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Idaho governor restores $99 million in education funding

photo of timberline high school classroom

A pre-COVID classroom at Timberline High School. File photo

Idaho Gov. Brad Little on September 11 restored $99 million in K-12 education funding he cut earlier this year amid budget shortfall concerns due to the coronavirus pandemic.

The Republican governor also announced that another $50 million will be made available to parents so they’re less likely to leave the workforce while their children learn at home. The money is coming from Idaho’s $1.25 billion share of the $2.2 trillion emergency relief package approved by Congress and signed by President Donald Trump in late March.

The $50 million for the Strong Families, Strong Students initiative program will provide up to $1,500 per child with a maximum of $3,500 per family. The money can be used to purchase educational materials, devices and services.

Many students are learning at home as school districts around the state try to avoid spreading the virus, putting pressures on parents. Families can start applying for the program in October.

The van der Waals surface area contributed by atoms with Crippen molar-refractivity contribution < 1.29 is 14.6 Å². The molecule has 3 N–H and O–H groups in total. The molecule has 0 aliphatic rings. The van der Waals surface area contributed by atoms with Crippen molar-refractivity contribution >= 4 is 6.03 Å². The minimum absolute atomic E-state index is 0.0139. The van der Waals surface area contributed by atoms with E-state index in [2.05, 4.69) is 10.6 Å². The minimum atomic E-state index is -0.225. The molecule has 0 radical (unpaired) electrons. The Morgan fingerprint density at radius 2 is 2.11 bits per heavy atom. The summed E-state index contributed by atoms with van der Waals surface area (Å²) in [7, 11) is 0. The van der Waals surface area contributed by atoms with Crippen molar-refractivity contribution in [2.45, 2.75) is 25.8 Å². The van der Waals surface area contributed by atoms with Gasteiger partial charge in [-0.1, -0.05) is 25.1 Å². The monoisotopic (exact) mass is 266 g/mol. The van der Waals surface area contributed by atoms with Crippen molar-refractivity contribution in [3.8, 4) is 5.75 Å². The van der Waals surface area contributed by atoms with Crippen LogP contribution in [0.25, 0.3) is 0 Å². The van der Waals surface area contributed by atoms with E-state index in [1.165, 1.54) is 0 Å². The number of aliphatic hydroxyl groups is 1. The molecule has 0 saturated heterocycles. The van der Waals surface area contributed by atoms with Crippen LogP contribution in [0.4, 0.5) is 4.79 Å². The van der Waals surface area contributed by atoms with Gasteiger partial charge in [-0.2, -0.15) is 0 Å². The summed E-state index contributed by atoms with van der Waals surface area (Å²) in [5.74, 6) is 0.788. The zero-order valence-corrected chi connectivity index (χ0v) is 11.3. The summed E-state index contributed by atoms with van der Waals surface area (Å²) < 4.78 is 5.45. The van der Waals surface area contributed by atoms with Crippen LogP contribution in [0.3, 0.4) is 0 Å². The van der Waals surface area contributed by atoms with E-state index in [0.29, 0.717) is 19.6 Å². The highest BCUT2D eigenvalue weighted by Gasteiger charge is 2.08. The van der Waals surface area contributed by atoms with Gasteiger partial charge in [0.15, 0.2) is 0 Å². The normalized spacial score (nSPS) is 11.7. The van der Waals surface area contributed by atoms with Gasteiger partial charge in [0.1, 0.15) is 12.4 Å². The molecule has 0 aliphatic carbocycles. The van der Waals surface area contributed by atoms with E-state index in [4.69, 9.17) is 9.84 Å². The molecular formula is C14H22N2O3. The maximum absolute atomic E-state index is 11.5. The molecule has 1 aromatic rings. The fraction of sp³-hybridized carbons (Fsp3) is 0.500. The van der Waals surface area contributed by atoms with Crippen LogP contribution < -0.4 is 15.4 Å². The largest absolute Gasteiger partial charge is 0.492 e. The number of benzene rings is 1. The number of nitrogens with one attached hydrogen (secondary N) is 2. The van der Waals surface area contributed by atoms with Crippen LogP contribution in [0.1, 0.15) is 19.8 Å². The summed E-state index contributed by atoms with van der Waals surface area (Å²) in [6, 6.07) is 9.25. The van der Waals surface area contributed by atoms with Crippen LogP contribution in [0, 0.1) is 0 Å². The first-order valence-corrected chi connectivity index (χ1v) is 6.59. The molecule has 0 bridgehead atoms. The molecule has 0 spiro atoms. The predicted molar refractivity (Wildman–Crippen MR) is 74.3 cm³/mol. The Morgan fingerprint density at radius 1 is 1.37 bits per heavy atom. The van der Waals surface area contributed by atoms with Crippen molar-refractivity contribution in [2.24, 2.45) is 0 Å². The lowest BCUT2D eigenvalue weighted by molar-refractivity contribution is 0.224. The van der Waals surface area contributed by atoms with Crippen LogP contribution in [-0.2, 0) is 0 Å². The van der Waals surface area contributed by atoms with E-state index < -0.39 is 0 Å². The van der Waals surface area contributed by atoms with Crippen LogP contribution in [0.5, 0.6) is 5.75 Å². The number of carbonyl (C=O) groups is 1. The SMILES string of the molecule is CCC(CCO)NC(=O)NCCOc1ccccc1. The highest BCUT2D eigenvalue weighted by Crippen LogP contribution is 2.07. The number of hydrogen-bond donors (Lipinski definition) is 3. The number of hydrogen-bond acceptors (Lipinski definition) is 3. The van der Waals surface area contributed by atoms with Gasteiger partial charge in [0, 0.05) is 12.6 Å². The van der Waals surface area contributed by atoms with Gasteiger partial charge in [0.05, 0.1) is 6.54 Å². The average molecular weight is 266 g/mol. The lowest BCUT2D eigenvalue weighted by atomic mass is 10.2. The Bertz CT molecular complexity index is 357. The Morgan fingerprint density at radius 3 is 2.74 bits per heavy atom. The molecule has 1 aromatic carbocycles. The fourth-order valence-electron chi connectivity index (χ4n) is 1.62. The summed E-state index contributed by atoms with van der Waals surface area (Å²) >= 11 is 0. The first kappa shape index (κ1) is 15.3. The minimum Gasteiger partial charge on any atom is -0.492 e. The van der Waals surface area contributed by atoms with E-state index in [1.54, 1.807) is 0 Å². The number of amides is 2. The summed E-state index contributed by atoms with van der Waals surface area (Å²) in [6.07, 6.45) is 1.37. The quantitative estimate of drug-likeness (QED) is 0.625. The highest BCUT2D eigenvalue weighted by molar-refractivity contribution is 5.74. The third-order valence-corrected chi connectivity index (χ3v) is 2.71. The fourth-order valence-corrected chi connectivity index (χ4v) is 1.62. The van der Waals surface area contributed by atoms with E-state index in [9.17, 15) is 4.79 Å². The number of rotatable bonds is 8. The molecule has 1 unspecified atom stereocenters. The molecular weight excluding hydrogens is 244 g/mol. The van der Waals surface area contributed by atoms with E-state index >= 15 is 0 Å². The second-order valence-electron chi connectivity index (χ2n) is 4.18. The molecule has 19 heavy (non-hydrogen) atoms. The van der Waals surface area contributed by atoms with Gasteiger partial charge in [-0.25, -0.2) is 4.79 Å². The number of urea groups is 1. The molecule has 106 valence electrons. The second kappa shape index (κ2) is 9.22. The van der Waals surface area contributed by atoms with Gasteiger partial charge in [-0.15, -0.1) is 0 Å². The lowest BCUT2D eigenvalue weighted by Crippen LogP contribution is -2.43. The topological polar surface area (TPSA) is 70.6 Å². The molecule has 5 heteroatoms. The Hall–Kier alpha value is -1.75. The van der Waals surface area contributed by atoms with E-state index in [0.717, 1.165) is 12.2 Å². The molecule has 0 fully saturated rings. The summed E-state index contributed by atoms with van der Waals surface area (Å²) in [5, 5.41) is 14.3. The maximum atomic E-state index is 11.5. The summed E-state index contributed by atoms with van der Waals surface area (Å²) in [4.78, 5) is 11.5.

Marissa Morrison Hyer, the governor’s press secretary, said that the criteria for the Strong Families, Strong Students program is being developed through the Idaho State Board of Education. The current plan is to use need-based metrics  tied to adjusted gross income, with the first round of applications open to Idaho families with an adjusted gross income equal to $50,000 or less.

The governor has requested that the Idaho Coronavirus Financial Advisory Committee help fill in the program details for both the $90 million and $50 million relief packages, to ensure both proposals fully align with U.S. Treasury guidance issued. CFAC will meet on Sept. 15 to work on the request.

Over the summer, Little worked with the Trump Administration and Idaho’s Congressional Delegation to allow for more flexibility in the allocation of relief dollars, including for public schools. The U.S. Treasury updated guidance the first week of September, giving states more authority to use federal coronavirus relief funds for COVID-related needs in public school budgets. Little seized the opportunity and acted within days to announce the two education-oriented relief packages at a press conference the morning of Sept. 11.

“When parents have to step in to provide instruction and equipment due to school-related closures, we see them pushed out of the work force — something that strains our economic rebound,” Little said.

Johns Hopkins University said Idaho has nearly 35,000 infections and just over 400 deaths through Sept 10.

For most people, the coronavirus causes mild or moderate symptoms, such as fever and cough that clear up in two to three weeks. But for some it can cause more severe illness, including pneumonia, and death.

Several public school systems in Idaho have reported student cases of COVID-19 since the start of the school year, including Boise, Kuna, Idaho Falls Districts #91 and #93, Madison Co. #321, Oneida Co. #351, Teton Co. #401 and every district in Bingham County.

The Associated Press contributed to this report.

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